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Look, No Hands…

While updating photos for my website I came across something I hadn’t noticed before; many of the figures on my 17th century Arita pieces that copy Chinese Transitional ware have no hands. You can see on the examples are shown in photos 2 and 3.

I began to wonder if my pieces were the exception or the rule. After going through the references I keep handy and many websites I’ve come to the conclusion that this is the rule.

Deep dives into the literature inititially came up empty handed. Finally, though, I got my hands on a copy of “Japanese Porcelain” published by P.L.W. Arts. In a description of a jug on p. 40 it states that on pieces copying Chinese Transitional ware: “The hands were usually omitted, probably deliberately, because of the difficulties involved.”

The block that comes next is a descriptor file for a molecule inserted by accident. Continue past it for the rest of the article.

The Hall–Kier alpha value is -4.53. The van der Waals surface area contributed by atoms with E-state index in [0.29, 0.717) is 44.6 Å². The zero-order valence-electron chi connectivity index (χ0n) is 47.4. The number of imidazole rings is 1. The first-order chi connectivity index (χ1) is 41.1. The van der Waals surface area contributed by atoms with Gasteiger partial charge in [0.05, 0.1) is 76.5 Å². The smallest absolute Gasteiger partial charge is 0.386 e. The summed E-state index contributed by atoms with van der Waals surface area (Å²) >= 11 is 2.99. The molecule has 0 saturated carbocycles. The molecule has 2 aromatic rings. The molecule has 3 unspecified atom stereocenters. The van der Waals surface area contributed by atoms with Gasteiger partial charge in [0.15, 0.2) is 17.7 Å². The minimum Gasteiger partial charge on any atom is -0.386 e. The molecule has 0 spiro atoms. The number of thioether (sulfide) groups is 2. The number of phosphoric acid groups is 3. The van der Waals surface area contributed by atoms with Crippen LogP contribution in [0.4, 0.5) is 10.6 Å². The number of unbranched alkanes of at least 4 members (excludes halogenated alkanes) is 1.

Now I can’t say that, hands down, this is always the case, because another of my pieces illustrates the exception to the rule. See photo 4. Here an individual is portrayed carrying a tray with his hands.

While this research hasn’t turned up anything particularly gripping, I think that it’s generated a fun fact to keep at your fingertips.

R.J. Ruble

Ericsson Street Antiques

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